Polymerase Chain Reaction:

Article Title:
Article Snippet: The synthesized cDNA fragments and the PaPPCK degenerate primers designed from the conserved amino acid sequences in the expressed sequence tag (EST) library of Phalaenopsis (FC Chen, unpublished) were used in PCR experiments. .. The amplified fragment containing the partial sequence of PaPPCK that showed high sequence similarity to PPCK was identified by using a blastx algorithm in a BLAST search against the NCBI database (National Center for Biotechnology Information, GenBank).

other:

Article Title:
Article Snippet: Sequence information corresponding to genes or proteins identified in other genomes and presented in , , and 5, respectively, was obtained from the National Center for Biotechnology Information GenBank database ( http://www.ncbi.nlm.nih.gov/entrez ) under the following accession numbers: accession numbers: Azoarcus sp. EbN1 (NC_006513), Burkholderia xenovorans LB400 (NC_007951), Pseudomonas fluorescens Pf-5 (NC_004129), Ralstonia metallidurans CH34 (NC_007973), and Xanthomonas campestris 85–10 (NC_007508). accession numbers: Aeropyrum pernix (NC_000854), Agrobacterium tumefaciens (DQ151549), Alcaligenes faecalis (AY297781), Burkholderia multivorans (NZ_AAVB01000013), Chlorobium phaero-bacteroides (NZ_AAIC01000001), Chloroflexus aurantiacus (NZ_AAAH02000003), Environmental sample 1(AACY01058630), Environmental sample 2 (AACY01082423), Nitrobacter hamburgensis (NC_007960.1), Rhodoferax ferrireducens (NC_007908), Roseovarius sp217 (NZ_AAMV01000002.1), Sulfolobus tokodai (BA000023.2), Thermus thermophilus HB8 (NC_006462), and Xanthobacter autotrophicus (NZ_AAPC01000006). accession numbers: Acidovorax sp. (YP_987260.1), Alcaligenes faecalis (AAS45115.1), Alkalilimnicola ehrlichei (YP_743542.1), Azoarcus sp. (YP_159866.1), Azotobacter vinelandii (ZP_00416369.1), Bradyrhizobium japonicum (NP_769726.1), Burkholderia mallei (YP_105320.1), Burkholderia multivorans (ZP_01573333.1), Burkholderia pseudomallei (ZP_01333850.1), Burkholderia vietnamiensis (ZP_00422769.1), Chlorobium phaeobacteroides (YP_910947.1), Comamonas sp. (ABI49647.1), Comamonas testosteroni (ZP_01519258.1), Corynebacterium efficiens (NP_737487.1), Corynebacterium efficiens (NP_738111.1), Delftia acidovorans (ZP_01580151.1), Methylobacillus flagellatus (YP_545602.1), Nitrobacter hamburgensis (YP_571847.1), Nitrobacter winogradskyi (YP_319723.1), Polaromonas naphthalenivorans (YP_982812.1), Pseudomonas aeruginosa (NP_250969.1), Pseudomonas putida (NP_744860.1), Pseudomonas syringae (YP_234590.1), Ralstonia metallidurans (YP_582486.1), Rhodoferax ferrireducens (YP_524897.1), Rhodopseudomonas palustris (NP_948893.1), Rhodospirillum rubrum (YP_426538.1), Roseovarius nubinhibens (ZP_00960539.1), Rubrivivax gelatinosus (ZP_00242261.1), Rubrivivax gelatinosus (ZP_00243884.1), Shewanella oneidensis (NP_716169.1), Shigella flexneri (AAP17870.1), Shigella flexneri (NP_838060.1), Wolinella succinogenes (NP_906976.1), Xanthobacter autotrophicus (ZP_01198809.1), and Xanthobacter autotrophicus (ZP_01199778.1)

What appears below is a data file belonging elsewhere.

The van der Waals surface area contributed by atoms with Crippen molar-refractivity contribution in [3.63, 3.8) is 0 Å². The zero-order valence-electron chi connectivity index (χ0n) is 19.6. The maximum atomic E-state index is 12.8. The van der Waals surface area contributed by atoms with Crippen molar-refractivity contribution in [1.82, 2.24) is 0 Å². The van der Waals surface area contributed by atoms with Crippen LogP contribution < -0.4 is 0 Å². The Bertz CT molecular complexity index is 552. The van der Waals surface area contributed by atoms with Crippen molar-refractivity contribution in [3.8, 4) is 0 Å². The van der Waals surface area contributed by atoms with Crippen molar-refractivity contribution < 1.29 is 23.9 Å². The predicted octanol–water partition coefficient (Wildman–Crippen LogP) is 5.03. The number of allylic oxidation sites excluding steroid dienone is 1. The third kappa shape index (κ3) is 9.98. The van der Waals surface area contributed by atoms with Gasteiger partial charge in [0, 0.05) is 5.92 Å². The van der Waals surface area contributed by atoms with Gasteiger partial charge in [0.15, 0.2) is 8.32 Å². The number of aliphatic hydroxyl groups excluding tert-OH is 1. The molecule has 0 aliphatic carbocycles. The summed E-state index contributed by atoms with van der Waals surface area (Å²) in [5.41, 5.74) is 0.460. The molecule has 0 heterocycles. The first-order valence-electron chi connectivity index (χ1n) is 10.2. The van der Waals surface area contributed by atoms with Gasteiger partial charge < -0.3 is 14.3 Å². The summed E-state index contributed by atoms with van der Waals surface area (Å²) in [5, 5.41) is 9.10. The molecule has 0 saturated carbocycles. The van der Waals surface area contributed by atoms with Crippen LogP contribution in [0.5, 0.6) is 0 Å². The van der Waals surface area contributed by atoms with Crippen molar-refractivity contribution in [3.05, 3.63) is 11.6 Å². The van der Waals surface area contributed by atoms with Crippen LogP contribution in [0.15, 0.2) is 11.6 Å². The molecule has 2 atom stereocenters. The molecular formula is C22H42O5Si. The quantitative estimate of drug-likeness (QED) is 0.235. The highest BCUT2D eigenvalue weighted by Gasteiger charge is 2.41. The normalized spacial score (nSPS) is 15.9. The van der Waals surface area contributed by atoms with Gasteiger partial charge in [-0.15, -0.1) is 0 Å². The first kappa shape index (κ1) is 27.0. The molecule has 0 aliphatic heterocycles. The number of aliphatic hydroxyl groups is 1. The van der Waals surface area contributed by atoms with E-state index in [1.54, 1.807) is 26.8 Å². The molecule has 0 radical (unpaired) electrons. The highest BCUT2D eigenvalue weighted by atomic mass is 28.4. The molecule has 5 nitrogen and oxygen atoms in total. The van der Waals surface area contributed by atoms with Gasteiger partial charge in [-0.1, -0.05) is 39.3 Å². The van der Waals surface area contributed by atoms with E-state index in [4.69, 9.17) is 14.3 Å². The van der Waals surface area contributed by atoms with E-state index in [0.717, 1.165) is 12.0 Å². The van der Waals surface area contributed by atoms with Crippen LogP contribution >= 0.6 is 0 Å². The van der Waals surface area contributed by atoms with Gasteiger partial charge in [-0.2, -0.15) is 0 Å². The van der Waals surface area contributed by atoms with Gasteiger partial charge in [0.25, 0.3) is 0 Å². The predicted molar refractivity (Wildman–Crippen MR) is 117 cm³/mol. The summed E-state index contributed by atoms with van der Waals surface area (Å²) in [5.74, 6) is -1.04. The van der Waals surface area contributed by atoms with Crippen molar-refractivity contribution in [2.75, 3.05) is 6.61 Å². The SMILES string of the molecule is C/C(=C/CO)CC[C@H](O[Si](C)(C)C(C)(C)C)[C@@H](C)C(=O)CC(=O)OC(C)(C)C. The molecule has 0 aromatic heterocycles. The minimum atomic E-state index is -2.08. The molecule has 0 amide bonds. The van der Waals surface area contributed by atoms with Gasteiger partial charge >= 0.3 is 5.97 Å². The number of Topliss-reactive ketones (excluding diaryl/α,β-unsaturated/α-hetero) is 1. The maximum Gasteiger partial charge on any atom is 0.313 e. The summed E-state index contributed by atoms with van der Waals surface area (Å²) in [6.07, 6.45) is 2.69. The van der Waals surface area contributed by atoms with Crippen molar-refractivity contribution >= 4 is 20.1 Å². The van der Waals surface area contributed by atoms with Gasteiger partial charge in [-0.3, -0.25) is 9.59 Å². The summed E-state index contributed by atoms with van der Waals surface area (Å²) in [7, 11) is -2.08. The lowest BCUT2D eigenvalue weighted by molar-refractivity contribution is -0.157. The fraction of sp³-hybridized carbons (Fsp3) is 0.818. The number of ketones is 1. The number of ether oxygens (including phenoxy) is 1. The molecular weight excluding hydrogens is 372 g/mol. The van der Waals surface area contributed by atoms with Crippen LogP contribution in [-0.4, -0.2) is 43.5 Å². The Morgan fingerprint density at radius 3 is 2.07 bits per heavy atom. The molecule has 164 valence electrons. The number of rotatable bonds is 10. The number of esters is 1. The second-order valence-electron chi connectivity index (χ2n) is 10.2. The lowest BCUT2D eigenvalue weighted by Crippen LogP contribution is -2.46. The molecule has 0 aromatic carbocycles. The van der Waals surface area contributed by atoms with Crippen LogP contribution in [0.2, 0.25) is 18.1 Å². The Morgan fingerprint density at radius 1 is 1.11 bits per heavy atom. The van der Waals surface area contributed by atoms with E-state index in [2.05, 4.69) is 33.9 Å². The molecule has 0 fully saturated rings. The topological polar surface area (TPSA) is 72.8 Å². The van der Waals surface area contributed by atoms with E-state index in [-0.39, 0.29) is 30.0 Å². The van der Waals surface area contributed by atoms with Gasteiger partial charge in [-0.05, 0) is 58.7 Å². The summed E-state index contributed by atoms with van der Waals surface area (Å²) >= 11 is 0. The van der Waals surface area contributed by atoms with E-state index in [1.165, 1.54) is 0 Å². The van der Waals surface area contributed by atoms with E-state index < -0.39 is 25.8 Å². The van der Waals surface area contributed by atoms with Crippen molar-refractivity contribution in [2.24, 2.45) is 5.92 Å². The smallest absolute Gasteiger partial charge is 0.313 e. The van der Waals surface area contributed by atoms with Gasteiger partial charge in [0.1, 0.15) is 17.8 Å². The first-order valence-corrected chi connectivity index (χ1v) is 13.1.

Article Title:
Article Snippet: Specific primers for human CCL18, CD204, and GapDH were designed using Primer3 software (Whitehead Institute for Biomedical Research, Cambridge, USA; http://www.broad.mit.edu/genome_ software/other/primer3.html), Amplify1.2 software (University of Wisconsin, USA; http://engels.genetics.wisc. edu/amplify) using LocusLink and GenBank databases (National Centre for Biotechnology Information; http://www.ncbi.nlm.nih.gov/ LocusLink/index.html).